Amon Amarth will soon drop their 12th opus ‘The Great Heathen Army’ on 5th August and founding member and guitarist Olavi Mikkonen is naturally confident of his band’s work.
‘We always try to do something a little different. For this album, my goal was not that many songs, 8 or 9. All the songs should have our full attention, really work on them 100% to make them all stand out. No two songs with a similar beat, they should all be unique.
Classic Amon Amarth songs like ‘Get In The Ring’ and ‘Dawn Of Norsemen’ you know what you’re gonna get there. But at the same time, we wanted a few songs that stand out a bit.
‘Heidrun’ may be the catchiest and funniest song we’ve ever made. ‘Oden Owes You All’ and ‘The Great Heathen Army’ are brutal in their own way. We have ‘The Serpent’s Trail’ which I think arrangement-wise and the way we played the riffs is a little bit different. It also has orchestration to create a bit more dynamics, the vocals are a little different from what you’ve heard before.
Then of course we have ‘Saxons and Vikings’ which could’ve been a traditional heavy metal song but also a melodic death metal song. I think we have managed to do all Amon Amarth styles in one album.’
It is the commitment to create this diversity from other musical worlds that appear in tracks such as the blues rock infused ‘Heidrun’ and the marching band stomp of ‘Find A Way Or Make One’.
‘We just go with whatever ideas we have and what we feel is strong. I’m actually happy to hear that – everybody I’ve spoken to so far about ‘Heidrun’ they just hear the folkish thing in that song – while you actually hear the rhythm beneath it. The rhythm beneath, as you said, is kind of like a bluesy rhythm and when I wrote the verse riffs I was thinking in my head it was like Status Quo boogie-woogie but in a more death metal way. Obviously yes, I’m happy to hear that cause everyone gets into this folkish thing, and the only reason is that there is a violin underneath the guitar in one place.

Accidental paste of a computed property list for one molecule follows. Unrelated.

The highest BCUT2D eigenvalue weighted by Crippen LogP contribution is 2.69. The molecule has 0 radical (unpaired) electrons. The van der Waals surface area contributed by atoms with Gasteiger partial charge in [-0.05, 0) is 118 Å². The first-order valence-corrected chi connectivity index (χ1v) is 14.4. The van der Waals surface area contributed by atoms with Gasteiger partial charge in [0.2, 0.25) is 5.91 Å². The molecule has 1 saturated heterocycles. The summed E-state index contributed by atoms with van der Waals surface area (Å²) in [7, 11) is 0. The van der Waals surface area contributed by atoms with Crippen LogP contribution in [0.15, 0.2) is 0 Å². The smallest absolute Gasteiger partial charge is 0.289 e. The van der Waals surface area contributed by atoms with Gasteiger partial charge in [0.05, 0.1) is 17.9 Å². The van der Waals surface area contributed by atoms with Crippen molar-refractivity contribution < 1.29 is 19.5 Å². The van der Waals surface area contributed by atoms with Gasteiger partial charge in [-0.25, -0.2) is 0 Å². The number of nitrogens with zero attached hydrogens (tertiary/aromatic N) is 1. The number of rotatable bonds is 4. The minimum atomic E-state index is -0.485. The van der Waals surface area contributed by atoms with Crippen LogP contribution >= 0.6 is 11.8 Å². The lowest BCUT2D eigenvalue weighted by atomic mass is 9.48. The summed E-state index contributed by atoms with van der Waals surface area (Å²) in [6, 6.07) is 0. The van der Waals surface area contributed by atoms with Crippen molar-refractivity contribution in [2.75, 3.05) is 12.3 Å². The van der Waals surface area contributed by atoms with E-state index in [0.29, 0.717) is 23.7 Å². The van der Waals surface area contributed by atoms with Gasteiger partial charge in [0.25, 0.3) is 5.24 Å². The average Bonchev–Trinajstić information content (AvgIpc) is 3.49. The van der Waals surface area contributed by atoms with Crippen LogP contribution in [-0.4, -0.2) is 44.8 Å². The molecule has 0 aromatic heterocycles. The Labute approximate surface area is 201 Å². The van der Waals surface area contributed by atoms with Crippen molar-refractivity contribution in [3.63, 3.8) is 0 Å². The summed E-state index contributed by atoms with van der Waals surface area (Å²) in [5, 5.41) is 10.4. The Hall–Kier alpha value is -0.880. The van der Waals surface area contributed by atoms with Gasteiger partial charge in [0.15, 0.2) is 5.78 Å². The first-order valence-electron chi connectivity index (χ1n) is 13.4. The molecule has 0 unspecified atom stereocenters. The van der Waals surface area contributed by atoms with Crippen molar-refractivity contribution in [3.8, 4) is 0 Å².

I’m happy to hear that in ‘Find A Way’ you hear marching too! Actually, in my demos when I made that song, I actually had a marching sound, like an army walking as an intro and outro but we never used that on the record, so it’s kinda funny that you can hear that sort of stuff!’
The album also features one very special guest on the ball tearing ‘Saxons And Vikings’ too.
‘It’s Biff Byford from Saxon. We’ve had this idea for a very long time, we should do a song about Saxon and Vikings and it should be a duet between Amon Amarth and Saxon. That idea has been there but for whatever reasons it didn’t happen as we came back to Andy Sneap we thought timing-wise this might be it. Musically I had a few ideas that would fit well with both Johan’s and Biffs’ vocals. I sent Biff a draft and some music and he got really into it. Johan worked on the theme for the lyrics, Biff wrote his own lyrics. He came to the studio and we spoke about the song, worked on his words and he nailed his parts. I think that’s a dream come true cause Saxon means a lot to the whole band, we are all big fans of the band. I mean it makes sense if you’re going to write songs about ‘Saxons And Vikings’, there are only two bands that can deliver that!